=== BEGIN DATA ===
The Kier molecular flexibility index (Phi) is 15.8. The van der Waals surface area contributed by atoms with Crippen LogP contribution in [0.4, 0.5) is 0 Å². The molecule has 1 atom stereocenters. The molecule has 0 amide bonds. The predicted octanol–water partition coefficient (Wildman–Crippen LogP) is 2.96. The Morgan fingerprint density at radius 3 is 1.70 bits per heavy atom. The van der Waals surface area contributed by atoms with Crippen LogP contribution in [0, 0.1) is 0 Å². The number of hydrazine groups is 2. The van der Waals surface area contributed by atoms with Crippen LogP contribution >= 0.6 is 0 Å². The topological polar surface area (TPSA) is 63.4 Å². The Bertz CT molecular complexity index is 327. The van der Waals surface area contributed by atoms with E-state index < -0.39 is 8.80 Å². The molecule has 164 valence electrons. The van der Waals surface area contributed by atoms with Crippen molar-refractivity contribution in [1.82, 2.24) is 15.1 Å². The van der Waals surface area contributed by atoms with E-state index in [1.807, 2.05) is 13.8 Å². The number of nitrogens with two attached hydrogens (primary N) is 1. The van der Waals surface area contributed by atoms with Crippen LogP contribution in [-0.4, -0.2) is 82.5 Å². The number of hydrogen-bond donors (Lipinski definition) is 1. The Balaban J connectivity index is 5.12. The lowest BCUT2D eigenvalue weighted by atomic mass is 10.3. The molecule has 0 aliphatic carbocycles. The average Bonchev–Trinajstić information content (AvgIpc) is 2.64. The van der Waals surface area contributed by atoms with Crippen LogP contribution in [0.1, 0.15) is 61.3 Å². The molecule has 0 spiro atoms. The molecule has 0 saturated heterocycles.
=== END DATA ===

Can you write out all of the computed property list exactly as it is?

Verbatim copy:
The Kier molecular flexibility index (Phi) is 15.8. The van der Waals surface area contributed by atoms with Crippen LogP contribution in [0.4, 0.5) is 0 Å². The molecule has 1 atom stereocenters. The molecule has 0 amide bonds. The predicted octanol–water partition coefficient (Wildman–Crippen LogP) is 2.96. The Morgan fingerprint density at radius 3 is 1.70 bits per heavy atom. The van der Waals surface area contributed by atoms with Crippen LogP contribution in [0, 0.1) is 0 Å². The number of hydrazine groups is 2. The van der Waals surface area contributed by atoms with Crippen LogP contribution >= 0.6 is 0 Å². The topological polar surface area (TPSA) is 63.4 Å². The Bertz CT molecular complexity index is 327. The van der Waals surface area contributed by atoms with E-state index < -0.39 is 8.80 Å². The molecule has 164 valence electrons. The van der Waals surface area contributed by atoms with Crippen molar-refractivity contribution in [1.82, 2.24) is 15.1 Å². The van der Waals surface area contributed by atoms with E-state index in [1.807, 2.05) is 13.8 Å². The number of nitrogens with two attached hydrogens (primary N) is 1. The van der Waals surface area contributed by atoms with Crippen LogP contribution in [-0.4, -0.2) is 82.5 Å². The number of hydrogen-bond donors (Lipinski definition) is 1. The Balaban J connectivity index is 5.12. The lowest BCUT2D eigenvalue weighted by atomic mass is 10.3. The molecule has 0 aliphatic carbocycles. The average Bonchev–Trinajstić information content (AvgIpc) is 2.64. The van der Waals surface area contributed by atoms with Crippen LogP contribution in [0.1, 0.15) is 61.3 Å². The molecule has 0 spiro atoms. The molecule has 0 saturated heterocycles.